Yes, Madame Lalonde.


    At the end of Ms. Guarnieri's text, I would add the following: “to share his observations and findings concerning his recent visit to the Middle East”, so that we can ask him questions of a more general nature. Among other things, an article in the Globe and Mail caught my attention. Any aid we can secure for the Middle East is appreciated.


    Madam Guarnieri accepts that as a friendly amendment.
    Mr. Obhrai, would you like to speak to the motion as amended?
    Absolutely. Thank you, Mr. Chair.
    On this motion brought by Madame Albina Guarnieri, while we understand that in the context of Afghanistan and all these things, and that Madame Lalonde has a motion, and while we want to do this, however, the precedent from your own government has been that when they had special advisers appointed, never once have they ever made public what they have said to the Prime Minister. I refer to Madame Mobina Jaffer, who was a special envoy to Sudan; we refer to Roméo Dallaire. So this has been a precedent from your own government, that never before has advice been shared that was going to the Prime Minister.
    Secondly, the appointment of Mr. Wajid Khan was to advise the Prime Minister of Canada. His appointment was not to advise us, and neither was it approved by the committee or by anything out here to say that he would make a representation to the committee or anybody else. He has done what he was asked to do by the Prime Minister. He has given the report to the Prime Minister. It is with the Prime Minister, and the Prime Minister can decide whatever course of action he wants to take based on the advice he has received.
    So in light of these factors, I don't think it is an appropriate motion. I would probably say it has more to do with, as Madame Albina Guarnieri said in her presentation, that we had a wrong policy toward Israel, and this thing leads us to go toward a more political thing than what the committee should be doing. So I think, based on that, we will be opposing this motion.


     Thank you, Mr. Obhrai.
    Maybe at this juncture I should also welcome Mr. Khan to this committee.
    Certainly we're going to hear from him one way or the other in our committee. It's good to have his input on the committee, but we will come back to Madam Guarnieri and the motion on appearing as a special witness.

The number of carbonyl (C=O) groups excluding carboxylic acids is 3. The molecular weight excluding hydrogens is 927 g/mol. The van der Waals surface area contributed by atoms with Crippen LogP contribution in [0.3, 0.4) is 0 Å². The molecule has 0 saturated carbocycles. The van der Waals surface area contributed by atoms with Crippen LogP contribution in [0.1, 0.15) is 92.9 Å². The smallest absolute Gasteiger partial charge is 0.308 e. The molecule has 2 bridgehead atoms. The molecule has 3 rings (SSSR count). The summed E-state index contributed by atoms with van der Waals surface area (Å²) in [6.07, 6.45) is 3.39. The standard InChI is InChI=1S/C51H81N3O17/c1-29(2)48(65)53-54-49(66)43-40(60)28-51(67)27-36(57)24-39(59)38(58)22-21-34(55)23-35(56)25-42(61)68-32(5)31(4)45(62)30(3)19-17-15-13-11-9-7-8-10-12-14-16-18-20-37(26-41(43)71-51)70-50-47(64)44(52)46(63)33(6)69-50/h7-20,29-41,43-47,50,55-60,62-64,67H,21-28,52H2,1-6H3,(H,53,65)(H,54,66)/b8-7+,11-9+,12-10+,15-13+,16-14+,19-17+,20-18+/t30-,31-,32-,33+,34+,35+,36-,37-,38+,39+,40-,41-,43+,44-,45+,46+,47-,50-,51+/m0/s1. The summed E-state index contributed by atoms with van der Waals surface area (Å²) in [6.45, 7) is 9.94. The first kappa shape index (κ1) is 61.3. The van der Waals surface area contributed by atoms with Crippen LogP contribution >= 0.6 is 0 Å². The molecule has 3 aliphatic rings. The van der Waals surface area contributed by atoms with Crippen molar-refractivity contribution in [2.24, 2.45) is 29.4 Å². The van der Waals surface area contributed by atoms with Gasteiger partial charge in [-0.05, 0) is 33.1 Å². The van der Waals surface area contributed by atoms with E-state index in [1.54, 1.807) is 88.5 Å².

This is just a very quick rebuttal. The motion is pretty straightforward, and regardless of his current status, he is free to turn down Canadians' right to know, but he did make public statements to the effect that he would make his findings public. We just heard from Mr. Williams a rather succinct and very pertinent account of accountability, and that is what this motion attempts to do. It's pure and simple.
    In other words, this motion, in your testimony, is more about accountability than about finding out exactly the information that was passed to the Prime Minister in regard to the issue he was asked to report on?
    It is about the public's right to know. The public has paid the tab for this trip, and the fact that Mr. Khan made public statements that he would share his knowledge should be considered.
     I understand from a clip I saw that even the foreign affairs minister wasn't privy to the findings. This committee always attempts to assist the minister in his work, and hopefully it will shed some light.
    Thank you, Madam
    Next is Mr. Wilfert, and then Mr. Patry.


    Did I not ask to be recognized?


    Okay, we have a whole list here, and I can tell you we have another committee meeting here in two minutes.
    Go ahead, Mr. Wilfert.
    Mr. Chairman, I was going to say what Bernard said, so he can go ahead.
    I just want to point out to Mr. Obhrai that in the past there were special envoys from our previous government, the Liberal government. One of them was Mr. David Pratt. Mr. Pratt went to Sierra Leone. There was a public report, and this report was given to every member of Parliament.
    That's just to let you know about this. All the special envoys have reported.
    Thank you, Mr. Patry.
    Next are Mr. Obhrai, Madam McDonough, and Madame Lalonde.
    I just want to say this. Again we come back to this.
    I have a very short question in rebuttal to Albina when she says that. The prerogative is the Prime Minister's. Your prime ministers had all these things over here, so suddenly you can't tie and close that chapter back and suddenly bring this, now that it is an accountability for us, but it wasn't accountability for you guys when you were in the government and everything.
    No, no, let me just finish; it's my turn to say it.
    You did mention that there was public funding. That applies to your advisers as well when they did it under public funding, for the simple reason that they were advising the Prime Minister, and it is the Prime Minister's prerogative. That is the same thing applying here. There are no double standards being applied here.